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The Talent Development Challenge

June 5, 2008
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Related Topics: Training Technology, Career Development, Employee Career Development, Featured Article
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The effective development of talent, beginning with consistent onboarding processes and extending to leadership development and succession, is the key ingredient that companies need to endure the vicissitudes of an uncertain economy.

That was the consensus offered by learning leaders during a roundtable discussion at a recent conference, Impact 2008: The Business of Talent, held in St. Petersburg, Florida. Participating were learning leaders from Aramark, Caterpillar, Honeywell International and Northrop Grumman Corp. Each company has a workforce of more than 100,000 people, and all are forecasting financial and employment growth that flies in the face of an economy in recession.

The conference was organized by Bersin & Associates, an Oakland, California-based company that specializes in research on corporate learning.

In opening remarks, company president Josh Bersin explained that globalization, rising labor costs and the need for organizations to run with fewer management layers make it imperative for companies to be more efficient about how they recruit, hire, evaluate and manage people. Yet only about 20 percent of organizations have well-defined talent strategies in place, Bersin told the gathering of 250 learning leaders.

Changing industries, changing learning
   Ongoing talent challenges beset Los Angeles-based Northrop Grumman, a global company with 2007 revenue of $32 billion. Its 120,000 employees are spread across four lines of business: defense, information services, aerospace and shipbuilding. They include thousands of the world’s best engineers, research scientists and other highly skilled specialists.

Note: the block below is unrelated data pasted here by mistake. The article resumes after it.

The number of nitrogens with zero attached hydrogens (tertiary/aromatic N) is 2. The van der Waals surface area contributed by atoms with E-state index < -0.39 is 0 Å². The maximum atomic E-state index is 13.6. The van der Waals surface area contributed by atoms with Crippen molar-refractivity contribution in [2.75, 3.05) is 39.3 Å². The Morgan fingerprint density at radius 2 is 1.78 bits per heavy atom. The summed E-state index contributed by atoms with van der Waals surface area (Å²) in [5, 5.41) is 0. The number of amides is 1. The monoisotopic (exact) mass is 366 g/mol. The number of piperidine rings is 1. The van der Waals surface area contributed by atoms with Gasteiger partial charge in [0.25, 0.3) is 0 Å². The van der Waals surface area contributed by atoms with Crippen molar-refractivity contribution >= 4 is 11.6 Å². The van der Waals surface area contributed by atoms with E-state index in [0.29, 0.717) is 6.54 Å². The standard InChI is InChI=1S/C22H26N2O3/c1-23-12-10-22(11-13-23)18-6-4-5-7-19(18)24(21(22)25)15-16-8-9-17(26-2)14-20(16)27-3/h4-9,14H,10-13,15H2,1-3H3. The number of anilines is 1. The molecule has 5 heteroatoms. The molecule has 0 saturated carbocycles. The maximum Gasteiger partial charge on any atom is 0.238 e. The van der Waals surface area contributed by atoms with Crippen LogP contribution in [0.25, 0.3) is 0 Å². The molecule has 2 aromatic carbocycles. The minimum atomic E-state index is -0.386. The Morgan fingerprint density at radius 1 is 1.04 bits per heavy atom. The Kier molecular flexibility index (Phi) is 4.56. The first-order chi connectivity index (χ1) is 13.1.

"We really do have rocket scientists," and additional brainpower will be needed to sustain the momentum, said Kathy Thomas, Northrop Grumman’s vice president of learning and development.

Northrop Grumman has been formed over time through the acquisition of about 30 different marquee companies, including such household names such as Westinghouse, Litton, Newport News Shipbuilding and TRW. Melding those different corporate cultures into a cohesive operating company is essential, Thomas said.

"The shopping spree is over and the challenge for us is to continue our growth, along with [sustaining] financial performance," Thomas said.

Given its sophisticated products and services, Northrop Grumman has to be very choosy about its hiring. At the same time, it can’t sacrifice growth opportunities by failing to have key positions filled.

"Our huge challenge is building a pipeline of technical talent," Thomas said. Among Northrop Grumman’s potential competitors for technically skilled people talent is Honeywell, a $36 billion conglomerate that specializes in aerospace and controls systems. Based in Morristown, New Jersey, Honeywell employs 135,000 people globally, almost equally split between its U.S. and overseas operations.

Honeywell’s aerospace group designs engines and other hardware for large aircraft. Its automated controls systems group provides equipment for running refineries and chemical plants. Smaller segments of its business include transportation systems and chemicals, each of which accounts for about $5 billion in annual revenue.

Honeywell International was the top-performing company on the Dow Jones industrial average in 2007, but sustaining that momentum will require additional effort, said Steven Teal, who until November served as the company’s chief learning officer.

"We are very focused on organic growth, as well as extending our international markets. That’s driving a lot of our thinking around innovation," Teal said.

Exemplifying that innovation is Honeywell’s software-based design for glass cockpits. It represents Honeywell’s evolution into "a software company, not a products company," which likewise prompts a re-evaluation of how it designs and delivers learning, Teal said.

Learning investments and metric-watching
Despite woes in the stock market, Caterpillar’s share price of remains consistently strong. Investors obviously are buoyed by the heavy equipment maker’s long-term growth prospects, especially in booming economies in China and India. By 2010, the heavy equipment maker, which is based in Peoria, Illinois, is projecting revenue of $50 billion, up 11 percent from its 2007 sales of $45 billion.

Achieving those revenue targets requires a massive infusion of new blood, said Frederick Goh, the director of strategic learning at Caterpillar University, the company’s in-house learning organization. Caterpillar expects to hire at least 10,000 new employees during the next few years, and already is broadening the learning resources it makes available to employees.